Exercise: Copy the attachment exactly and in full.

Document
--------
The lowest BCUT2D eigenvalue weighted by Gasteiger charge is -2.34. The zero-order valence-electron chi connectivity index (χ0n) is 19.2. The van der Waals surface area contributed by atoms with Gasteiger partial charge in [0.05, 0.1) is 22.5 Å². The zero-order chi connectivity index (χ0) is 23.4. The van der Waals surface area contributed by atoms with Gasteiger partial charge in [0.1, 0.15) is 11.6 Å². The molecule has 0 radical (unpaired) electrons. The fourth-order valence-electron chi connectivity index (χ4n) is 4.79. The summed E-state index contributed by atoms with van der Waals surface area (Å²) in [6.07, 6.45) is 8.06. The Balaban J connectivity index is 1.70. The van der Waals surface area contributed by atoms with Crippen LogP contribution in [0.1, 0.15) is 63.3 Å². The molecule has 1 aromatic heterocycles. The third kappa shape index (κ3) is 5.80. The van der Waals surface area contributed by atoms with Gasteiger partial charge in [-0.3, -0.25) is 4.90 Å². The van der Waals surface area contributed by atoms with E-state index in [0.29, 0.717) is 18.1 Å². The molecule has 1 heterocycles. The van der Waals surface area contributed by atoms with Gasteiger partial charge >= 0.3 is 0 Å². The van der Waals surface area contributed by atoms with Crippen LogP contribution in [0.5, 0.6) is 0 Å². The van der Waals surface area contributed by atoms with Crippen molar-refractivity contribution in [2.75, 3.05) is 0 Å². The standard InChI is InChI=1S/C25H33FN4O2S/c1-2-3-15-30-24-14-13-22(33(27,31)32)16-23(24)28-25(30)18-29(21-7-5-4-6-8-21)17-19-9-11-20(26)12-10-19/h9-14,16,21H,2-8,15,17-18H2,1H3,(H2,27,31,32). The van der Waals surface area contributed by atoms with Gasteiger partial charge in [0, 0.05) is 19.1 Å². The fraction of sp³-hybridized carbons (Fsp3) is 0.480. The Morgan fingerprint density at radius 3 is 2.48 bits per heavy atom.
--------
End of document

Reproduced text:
The lowest BCUT2D eigenvalue weighted by Gasteiger charge is -2.34. The zero-order valence-electron chi connectivity index (χ0n) is 19.2. The van der Waals surface area contributed by atoms with Gasteiger partial charge in [0.05, 0.1) is 22.5 Å². The zero-order chi connectivity index (χ0) is 23.4. The van der Waals surface area contributed by atoms with Gasteiger partial charge in [0.1, 0.15) is 11.6 Å². The molecule has 0 radical (unpaired) electrons. The fourth-order valence-electron chi connectivity index (χ4n) is 4.79. The summed E-state index contributed by atoms with van der Waals surface area (Å²) in [6.07, 6.45) is 8.06. The Balaban J connectivity index is 1.70. The van der Waals surface area contributed by atoms with Crippen LogP contribution in [0.1, 0.15) is 63.3 Å². The molecule has 1 aromatic heterocycles. The third kappa shape index (κ3) is 5.80. The van der Waals surface area contributed by atoms with Gasteiger partial charge in [-0.3, -0.25) is 4.90 Å². The van der Waals surface area contributed by atoms with E-state index in [0.29, 0.717) is 18.1 Å². The molecule has 1 heterocycles. The van der Waals surface area contributed by atoms with Gasteiger partial charge >= 0.3 is 0 Å². The van der Waals surface area contributed by atoms with Crippen LogP contribution in [0.5, 0.6) is 0 Å². The van der Waals surface area contributed by atoms with Crippen molar-refractivity contribution in [2.75, 3.05) is 0 Å². The standard InChI is InChI=1S/C25H33FN4O2S/c1-2-3-15-30-24-14-13-22(33(27,31)32)16-23(24)28-25(30)18-29(21-7-5-4-6-8-21)17-19-9-11-20(26)12-10-19/h9-14,16,21H,2-8,15,17-18H2,1H3,(H2,27,31,32). The van der Waals surface area contributed by atoms with Gasteiger partial charge in [0, 0.05) is 19.1 Å². The fraction of sp³-hybridized carbons (Fsp3) is 0.480. The Morgan fingerprint density at radius 3 is 2.48 bits per heavy atom.